Chinese cuisine is served in almost every household throughout the 15-day Spring Festival. In between the joyful activities of the lengthy holiday, people make use of the time to rest and indulge in Chinese New Year snacks. If you want to see the complete schedule of activities, check out the other articles in Chinese New Year, particularly the 2020 Chinese New Year Calendar.
The Chinese also prepare snacks at their homes for visiting friends and family. Be that as may be, everyone enjoys a good bite. If you plan on celebrating the Spring Festival with a constantly happy belly, take a look at these eight irresistible Chinese New Year snacks!
The Chinese just love their baked seeds. So much so that they even came up with a term specifically for the act of breaking open a seed with your teeth and eating it – kē. Wherever they are, they simply love to kē on baked seeds whether they are sunflower seeds,
Aside from being irresistible snacks, seeds also make for wonderful additions to cakes and desserts. You should also be mindful when kē-ing on baked seeds. Once you start, you probably won’t be stopping until it’s time for dinner!
Malt is the traditional sugar of China. Although it isn’t as prominent today as it used to be, the Chinese customarily make malt candy on the 23rd Lunar December to please the Stove God. It is believed that the Stove God will return on New Year’s Eve to give out blessings or dole out punishment. You can read more about the Stove God at our list of other interesting Chinese New Year myths.
Malt melon gourd
Malt candy is shaped into a melon in some regions of China including Beijing. The process of making malt melon gourd involves forming tube-like strips of malt after much pounding, twisting, and stretching. To create hollow balls, the tube is quickly snipped allowing for the excess malt to form the stem.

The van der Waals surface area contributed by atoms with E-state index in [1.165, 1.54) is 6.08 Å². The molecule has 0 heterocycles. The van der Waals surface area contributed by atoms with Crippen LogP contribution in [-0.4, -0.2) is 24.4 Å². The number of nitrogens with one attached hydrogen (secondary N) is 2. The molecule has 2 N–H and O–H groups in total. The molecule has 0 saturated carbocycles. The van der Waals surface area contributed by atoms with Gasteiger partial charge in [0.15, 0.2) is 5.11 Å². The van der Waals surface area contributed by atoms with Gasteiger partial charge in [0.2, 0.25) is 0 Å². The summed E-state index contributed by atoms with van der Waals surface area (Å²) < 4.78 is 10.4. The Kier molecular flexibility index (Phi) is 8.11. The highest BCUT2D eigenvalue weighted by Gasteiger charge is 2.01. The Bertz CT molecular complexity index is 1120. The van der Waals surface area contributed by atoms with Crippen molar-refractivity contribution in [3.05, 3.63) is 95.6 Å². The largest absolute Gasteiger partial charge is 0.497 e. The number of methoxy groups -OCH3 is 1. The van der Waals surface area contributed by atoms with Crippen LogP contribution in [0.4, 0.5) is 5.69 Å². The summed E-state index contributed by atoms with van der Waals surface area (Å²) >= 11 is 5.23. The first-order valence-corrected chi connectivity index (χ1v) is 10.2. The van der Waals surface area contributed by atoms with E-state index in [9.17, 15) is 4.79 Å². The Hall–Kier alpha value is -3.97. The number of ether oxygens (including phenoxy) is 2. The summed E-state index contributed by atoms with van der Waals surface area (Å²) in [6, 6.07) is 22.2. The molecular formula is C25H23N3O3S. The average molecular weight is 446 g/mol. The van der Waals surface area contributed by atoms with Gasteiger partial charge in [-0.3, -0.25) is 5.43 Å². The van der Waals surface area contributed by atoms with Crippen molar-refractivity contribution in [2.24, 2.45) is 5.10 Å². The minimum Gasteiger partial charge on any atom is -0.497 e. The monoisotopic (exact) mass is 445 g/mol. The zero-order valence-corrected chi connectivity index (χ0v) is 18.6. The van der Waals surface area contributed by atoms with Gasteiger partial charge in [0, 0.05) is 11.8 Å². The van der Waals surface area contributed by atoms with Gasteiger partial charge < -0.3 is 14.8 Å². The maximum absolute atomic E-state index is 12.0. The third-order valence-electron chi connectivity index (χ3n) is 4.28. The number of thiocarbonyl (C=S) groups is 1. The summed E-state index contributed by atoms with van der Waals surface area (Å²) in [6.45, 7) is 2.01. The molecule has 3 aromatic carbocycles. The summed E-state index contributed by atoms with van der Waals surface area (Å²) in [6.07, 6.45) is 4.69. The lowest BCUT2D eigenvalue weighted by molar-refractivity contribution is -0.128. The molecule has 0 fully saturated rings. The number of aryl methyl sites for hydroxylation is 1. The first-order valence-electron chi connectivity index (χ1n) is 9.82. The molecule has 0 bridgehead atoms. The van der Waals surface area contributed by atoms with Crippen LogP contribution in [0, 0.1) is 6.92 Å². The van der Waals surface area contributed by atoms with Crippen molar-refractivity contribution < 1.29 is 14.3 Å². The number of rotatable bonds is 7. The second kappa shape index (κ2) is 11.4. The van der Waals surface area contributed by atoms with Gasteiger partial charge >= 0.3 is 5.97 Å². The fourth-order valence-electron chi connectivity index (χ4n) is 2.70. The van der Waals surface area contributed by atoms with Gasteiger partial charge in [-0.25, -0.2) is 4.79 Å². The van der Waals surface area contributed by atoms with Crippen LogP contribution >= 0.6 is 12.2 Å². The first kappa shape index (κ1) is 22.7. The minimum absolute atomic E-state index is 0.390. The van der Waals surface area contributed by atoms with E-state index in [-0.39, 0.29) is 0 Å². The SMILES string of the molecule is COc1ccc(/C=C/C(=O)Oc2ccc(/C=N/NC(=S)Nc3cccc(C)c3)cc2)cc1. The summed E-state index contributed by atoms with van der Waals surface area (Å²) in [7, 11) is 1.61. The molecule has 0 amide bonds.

Although malt melon gourd used to be one of the most popular Chinese New Year snacks, it is becoming less and less common nowadays because of the lengthy and tiring process of making it.
Malt syrup can also be used to create delicate and tasty art. In the past, candied figures made out of malt syrup could be seen alongside crowded streets during winter. Merchants used sophisticated techniques and used tools like toothpicks and chopsticks to shape the malt into different figures.
During the Spring Festival, these figures are usually shaped into the zodiac animal of the year. These Chinese New Year snacks are not only tasty, but they also have cultural significance.
Once known as traditional winter-time snacks, hawthorn ball kebabs are now enjoyed by the Chinese throughout the year. These tiny delights are drizzled and coated with malt syrup to heighten the sweetness. Haw fruits can also be substituted or added to red bean paste, grapes, walnuts, begonia fruits, or even Chinese yams!
Traditional merchants of hawthorn ball kebabs carried large wooden boxes or bamboo baskets. They would stick the kebabs on one side of the box and store tools and ingredients on the other. To gather a crowd, they would make hawthorn ball kebabs in front of curious onlookers and put on a show. If you are into this kind of treats, check out our list of seven sweet Chinese New Year desserts.
The presence of glutinous rice in many of the mentioned Chinese New Year snacks makes it apparent that rice is an essential ingredient in Chinese cuisine. Be it steamed, boiled, fermented, stir-fried, or pan-fried, the Chinese just cannot resist rice!